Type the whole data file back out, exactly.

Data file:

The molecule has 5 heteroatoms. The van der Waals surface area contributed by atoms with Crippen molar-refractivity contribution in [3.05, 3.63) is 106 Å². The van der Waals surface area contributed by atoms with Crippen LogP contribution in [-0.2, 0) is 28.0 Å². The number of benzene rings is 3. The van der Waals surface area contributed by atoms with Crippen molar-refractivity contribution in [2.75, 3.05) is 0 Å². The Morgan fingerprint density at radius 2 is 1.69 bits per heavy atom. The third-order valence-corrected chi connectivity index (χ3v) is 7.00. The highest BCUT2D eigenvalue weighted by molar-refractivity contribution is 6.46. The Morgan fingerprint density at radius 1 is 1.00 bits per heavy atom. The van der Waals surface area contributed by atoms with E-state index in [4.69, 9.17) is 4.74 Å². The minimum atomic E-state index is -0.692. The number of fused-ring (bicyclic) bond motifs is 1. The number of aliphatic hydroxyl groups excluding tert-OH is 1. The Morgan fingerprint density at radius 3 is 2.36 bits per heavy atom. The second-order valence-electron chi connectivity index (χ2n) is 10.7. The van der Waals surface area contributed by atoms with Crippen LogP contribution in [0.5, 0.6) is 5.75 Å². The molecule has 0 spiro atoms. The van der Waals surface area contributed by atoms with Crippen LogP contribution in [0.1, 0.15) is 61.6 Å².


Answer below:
The molecule has 5 heteroatoms. The van der Waals surface area contributed by atoms with Crippen molar-refractivity contribution in [3.05, 3.63) is 106 Å². The van der Waals surface area contributed by atoms with Crippen LogP contribution in [-0.2, 0) is 28.0 Å². The number of benzene rings is 3. The van der Waals surface area contributed by atoms with Crippen molar-refractivity contribution in [2.75, 3.05) is 0 Å². The Morgan fingerprint density at radius 2 is 1.69 bits per heavy atom. The third-order valence-corrected chi connectivity index (χ3v) is 7.00. The highest BCUT2D eigenvalue weighted by molar-refractivity contribution is 6.46. The Morgan fingerprint density at radius 1 is 1.00 bits per heavy atom. The van der Waals surface area contributed by atoms with E-state index in [4.69, 9.17) is 4.74 Å². The minimum atomic E-state index is -0.692. The number of fused-ring (bicyclic) bond motifs is 1. The number of aliphatic hydroxyl groups excluding tert-OH is 1. The Morgan fingerprint density at radius 3 is 2.36 bits per heavy atom. The second-order valence-electron chi connectivity index (χ2n) is 10.7. The van der Waals surface area contributed by atoms with Crippen LogP contribution in [0.5, 0.6) is 5.75 Å². The molecule has 0 spiro atoms. The van der Waals surface area contributed by atoms with Crippen LogP contribution in [0.1, 0.15) is 61.6 Å².